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Hoffmann, R. A wiki for the life sciences where authorship matters. Nature Genetics (2008)

Lipoprotein lipase hydrolysis of retinyl ester. Possible implications for retinoid uptake by cells.

Adipose tissue contains substantial stores of retinoid (retinol+retinyl ester) that, quantitatively, are second only to retinoid stores in the liver. Our studies show that retinoid levels in adipose tissue are markedly influenced by dietary retinoid intake. Because lipoprotein lipase (LPL) increases the uptake of lipoproteins and lipid emulsion particles by many cell types including adipocytes, we investigated whether LPL also increases retinoid uptake by adipocytes from lipid-containing particles. Addition of LPL (10 micrograms/ml) to BFC-1 beta adipocytes produced a 2-fold increase in cellular uptake of [3H]retinoid from a lipid emulsion containing [3H]retinyl ester. Heparin, which displaces LPL from binding sites on cell surface proteoglycans, increased [3H]retinoid uptake by an additional 2-fold. High performance liquid chromatography analyses showed that greater than 75% of the media and 85% of the cellular radioactivity was present as retinol. The conversion of retinyl ester to retinol by LPL was then assessed using model retinyl ester containing lipid emulsions. Although triglyceride appears to be the preferred substrate for LPL, after greater than 25% of the triglyceride was hydrolyzed, significant amounts of retinyl ester were hydrolyzed by LPL. Retinyl ester hydrolysis was increased approximately 20-fold in the presence of a source of apolipoprotein C-II. The physiologically significant palmitate, stearate, oleate, and linoleate esters of retinol were all hydrolyzed by LPL. When LPL was incubated with [3H]retinyl ester containing rabbit mesenteric chylomicrons and in the presence of heparin and apolipoprotein C-II, the LPL was able to completely hydrolyze the retinyl ester to retinol. Thus, LPL is able to catalyze the hydrolysis of retinyl esters and, through the process of hydrolysis, may facilitate uptake of retinoid by adipocytes.[1]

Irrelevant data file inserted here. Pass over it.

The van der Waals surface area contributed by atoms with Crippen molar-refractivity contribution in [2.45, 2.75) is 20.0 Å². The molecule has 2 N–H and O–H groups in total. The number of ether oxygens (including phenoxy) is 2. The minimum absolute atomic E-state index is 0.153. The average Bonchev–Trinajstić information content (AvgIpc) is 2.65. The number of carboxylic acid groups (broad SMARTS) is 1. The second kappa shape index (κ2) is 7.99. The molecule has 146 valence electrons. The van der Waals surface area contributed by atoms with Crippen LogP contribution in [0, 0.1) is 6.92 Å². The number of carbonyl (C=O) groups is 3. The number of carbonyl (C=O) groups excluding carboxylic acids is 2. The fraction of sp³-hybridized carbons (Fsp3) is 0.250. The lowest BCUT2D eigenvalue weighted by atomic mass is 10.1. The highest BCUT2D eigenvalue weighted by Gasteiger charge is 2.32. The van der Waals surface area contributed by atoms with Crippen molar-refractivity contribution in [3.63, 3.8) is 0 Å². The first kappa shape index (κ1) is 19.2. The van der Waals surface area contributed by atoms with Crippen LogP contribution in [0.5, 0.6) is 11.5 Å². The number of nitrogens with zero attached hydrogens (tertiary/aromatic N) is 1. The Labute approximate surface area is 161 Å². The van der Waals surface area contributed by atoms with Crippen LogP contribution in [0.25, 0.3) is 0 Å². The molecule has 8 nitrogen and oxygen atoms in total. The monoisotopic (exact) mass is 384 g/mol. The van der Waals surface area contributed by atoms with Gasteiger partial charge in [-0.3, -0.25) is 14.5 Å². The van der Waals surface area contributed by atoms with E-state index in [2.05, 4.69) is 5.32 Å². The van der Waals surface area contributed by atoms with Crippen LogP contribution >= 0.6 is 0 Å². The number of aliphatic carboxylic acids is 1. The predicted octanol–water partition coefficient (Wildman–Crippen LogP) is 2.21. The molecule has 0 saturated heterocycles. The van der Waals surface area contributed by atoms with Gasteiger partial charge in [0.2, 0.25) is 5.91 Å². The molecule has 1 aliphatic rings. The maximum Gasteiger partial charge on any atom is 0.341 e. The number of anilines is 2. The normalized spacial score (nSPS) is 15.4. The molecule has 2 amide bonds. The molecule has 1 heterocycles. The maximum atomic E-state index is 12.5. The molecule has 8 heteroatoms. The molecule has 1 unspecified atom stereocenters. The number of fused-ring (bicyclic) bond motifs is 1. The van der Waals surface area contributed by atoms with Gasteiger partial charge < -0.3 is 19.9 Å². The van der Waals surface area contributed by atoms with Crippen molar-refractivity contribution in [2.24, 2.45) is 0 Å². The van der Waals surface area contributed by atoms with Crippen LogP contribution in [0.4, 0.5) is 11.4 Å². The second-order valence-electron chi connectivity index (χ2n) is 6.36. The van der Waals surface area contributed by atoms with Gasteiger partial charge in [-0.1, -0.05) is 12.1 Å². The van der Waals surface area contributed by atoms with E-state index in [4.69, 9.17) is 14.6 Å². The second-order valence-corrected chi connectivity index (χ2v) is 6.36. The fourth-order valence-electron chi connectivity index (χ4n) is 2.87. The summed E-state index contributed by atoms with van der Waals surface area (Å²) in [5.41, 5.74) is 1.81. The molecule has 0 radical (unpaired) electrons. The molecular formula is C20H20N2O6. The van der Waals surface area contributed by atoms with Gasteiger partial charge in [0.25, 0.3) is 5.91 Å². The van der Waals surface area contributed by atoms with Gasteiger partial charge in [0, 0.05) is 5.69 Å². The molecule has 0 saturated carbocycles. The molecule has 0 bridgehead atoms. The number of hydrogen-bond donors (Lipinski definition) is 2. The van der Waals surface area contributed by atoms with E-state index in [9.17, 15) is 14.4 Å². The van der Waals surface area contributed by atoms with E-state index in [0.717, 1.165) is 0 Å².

1. Lipoprotein lipase hydrolysis of retinyl ester. Possible implications for retinoid uptake by cells. Blaner, W.S., Obunike, J.C., Kurlandsky, S.B., al-Haideri, M., Piantedosi, R., Deckelbaum, R.J., Goldberg, I.J. J. Biol. Chem. (1994) [Pubmed]
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